So, between Unicorn Hunter and the CWBS pick, which did I prefer?  I enjoyed them both, but Unicorn Hunter edged out the CWBS pick, mostly because I preferred the fruity flavors on the former. Either, however, would leave you happy. Cheers!


Niemuth's Southside Market is located at 2121 S. Oneida Street in Appleton.


My Simple, Easy to Understand Rating System

  • Bottle = Buy it
  • Bar = Try it
  • Bust = Leave it

Friday, February 7, 2020

Bone Snapper "Darkest Sorcerye" Straight Rye Whiskey Review


If you search the term, Bone Snapper, you'll find a variety of hits. Some lead to a type of dragon, another to World of Warcraft, and several to Yu-Gi-Oh!  Me?  I have nothing to do with the two latter, and with the former, I'm just not all that interested. But, according to Backbone Bourbon Company, a Bone Snapper is basically an attention-getter. 


Bone Snapper comes as either a small batch or, in the case of a store pick, a single barrel. The standard expression, which is the small-batch version, is bottled at 108°. An option for the store pick is barrel proof. Either way, you're in for a serious sip. It is distilled from a mash of 95% rye and 5% malted barley, then once ready, non-chill filtered and bottled. Bone Snapper is sourced from MGP of Indiana.


Today, I'm reviewing a Bone Snapper's Niemuth's Southside Market store pick named Darkest Sorcerye. This one was barrelled in June 2013 and aged for 6.5 years until it was dumped in November of 2019. The barrel proof option rings in at 119.8°. Retail is $64.99.  I'd like to thank Niemuth's for providing me a sample in exchange for a no-strings-attached honest review. Time to #DrinkCurious...




Appearance:  Darkest Sorcerye appeared in my Glencairn glass as a deep, orange-amber. It left a very thin rim on the wall, which led to fatter legs that slowly dripped back to the pool of liquid sunshine.


Nose:  Cherry and plum blasted me in the nostrils as I picked up the glass and brought it toward my face. Once there, rye spice and oak were evident. Underneath all of that was a lovely mix of mint and chocolate, sort of like an Andes candy. When I inhaled through my lips, the plum was back and this time it joined with vanilla bean.


Palate:  The first sip gave a very thin, light and airy mouthfeel. Subsequent ones never gained weight or viscosity. But it sure numbed the hard palate!  At the front, an interesting combination of milk chocolate and cocoa started things off. At mid-palate, the chocolate disappeared and was replaced by vanilla, rye spice, and dark fruits. Then, on the back, the chocolate returned, this time a definitive dark version which married with oak.


Finish:  The finish was very, very long. It started off as white pepper, then was joined by dark chocolate. As those two danced with each other, that oak from the finish rolled in and out like it was a series of waves.


Bottle, Bar, or Bust:  When you consider that Darkest Sorcerye is barrel-proof whiskey, the price isn't out of line. The nose and palate provide plenty of complexity and I really enjoyed the two types of chocolate from the front to back of the palate. I've been very impressed with Niemuth's ability to pick barrels. In full disclosure, I've joined Niemuth's in picks, but Darkest Sorcerye was not one of them. However, were I on the selection committee, I would have been proud to have this one associated with my name. When I combine all of this, it easily earns my coveted Bottle rating.  Cheers!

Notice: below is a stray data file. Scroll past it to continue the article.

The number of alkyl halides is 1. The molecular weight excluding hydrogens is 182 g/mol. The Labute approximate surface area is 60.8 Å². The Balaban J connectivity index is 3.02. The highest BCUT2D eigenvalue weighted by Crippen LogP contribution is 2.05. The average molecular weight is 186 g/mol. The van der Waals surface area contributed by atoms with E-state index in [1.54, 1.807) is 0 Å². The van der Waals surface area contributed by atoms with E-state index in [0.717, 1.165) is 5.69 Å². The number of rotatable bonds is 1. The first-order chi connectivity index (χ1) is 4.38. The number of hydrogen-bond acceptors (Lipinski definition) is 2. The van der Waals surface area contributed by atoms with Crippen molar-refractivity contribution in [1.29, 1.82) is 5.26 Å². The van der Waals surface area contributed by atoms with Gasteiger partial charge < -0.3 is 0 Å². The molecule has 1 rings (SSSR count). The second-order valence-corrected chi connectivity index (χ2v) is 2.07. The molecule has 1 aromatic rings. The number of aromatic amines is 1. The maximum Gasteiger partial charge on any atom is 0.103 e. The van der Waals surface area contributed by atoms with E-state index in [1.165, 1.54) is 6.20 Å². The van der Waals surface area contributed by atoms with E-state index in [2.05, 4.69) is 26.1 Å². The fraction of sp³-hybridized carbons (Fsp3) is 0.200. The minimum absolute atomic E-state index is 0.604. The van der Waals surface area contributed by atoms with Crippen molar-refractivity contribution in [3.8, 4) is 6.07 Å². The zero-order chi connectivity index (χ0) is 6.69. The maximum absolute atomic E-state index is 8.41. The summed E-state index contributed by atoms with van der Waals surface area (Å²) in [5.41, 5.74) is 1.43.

My Simple, Easy to Understand Rating System
  • Bottle = Buy It
  • Bar = Try It
  • Bust = Leave It

Friday, January 31, 2020

Backbone "Unicorn Slayer" Single Barrel Bourbon Review



I can remember, not even a few years ago, when everyone was sneering at MGP and calling it junk. Fast forward a bit, and magically here we are with MGP being all the rage. 


If you're unfamiliar with MGP, it is the old Seagram's Distillery in Lawrenceburg, Indiana. It has its own house brands, but for the most part, they're the major source of whiskeys for new craft brands. Sometimes, these craft brands are waiting for their own distillate to mature. Others are just sourcing barrels and hoping the supply doesn't dry up. 


Today I'm reviewing Backbone Bourbon, which is a brand that sources from MGP.  This is a single barrel release, and it is nicknamed Unicorn Slayer by Niemuth's Southside Market in Appleton, Wisconsin. As I demand transparency from producers and distillers, I hold myself to the same standard. So, in full disclosure, I assisted the Secret Midnight Whiskey Club in picking this barrel.
 



Unicorn Slayer was distilled in May 2012 using MGPs Bourbon mash of 70% corn, 25% rye, and 5% malted barley. It aged for seven and a half years before being dumped in November 2019. The barrel yielded 166 bottles and was uncut at 119.3°.  Retail is $69.99 and is available exclusively at Niemuth's.


Appearance:  In my Glencairn glass, Unicorn Slayer was a deep and dark amber. It created a micro-rim on the wall that led to a thick, wavy curtain to drop into the pool of liquid sunshine. That left behind fat, heavy legs that stuck to the side of the glass.


Nose:  An aroma of freshly-sawn oak filled the room. I left the glass alone for about 20 minutes just enjoying the smell. Once I brought the glass to my face, the first thing I picked up was berry and vanilla. Upon further inspection, cocoa and nutmeg teased. Then, as I brought the glass to my mouth, mint became obvious. When I inhaled through my lips, it was a blend of cocoa and stone fruits.


Palate:  The mouth was thin and oily and coated everywhere. Amazingly, there was very little heat.  Berry, vanilla, and cinnamon greeted the front of my palate. As it worked its way back, I picked up a definitive dry oak, white pepper, and caramel. Then, on the back of my palate, it was all rye spice and clove.


Finish:  All of this enveloped into a very long, warm finish. If you would have told me this was almost 120° and I didn't know any better, I would have challenged you on the claim. Clove and rye spice remained for much of the finish, but as it began to die off, creamy caramel closed everything up in a nice, neat package.


Bottle, Bar, or Bust:  I have a very strict standard when I pick barrels. It has to be something special, and I don't attach my name to anything that is a me-too whiskey. One of the things that really grabbed me was how easy it was to drink. There was nothing harsh about this barrel and, quite frankly, the proof will sneak up on you if you're not careful. The nose was very complex, and the palate offered a wide range of flavors. This is a combination that I find very attractive and it is available at a very fair price.


I'll go one step further. I have picked a lot of barrels. Unicorn Slayer is easily in the Top 5 of what I've picked. Obviously, this one is a Bottle rating. Cheers!


My Simple, Easy to Understand Rating System
  • Bottle = Buy It
  • Bar = Try It
  • Bust = Leave It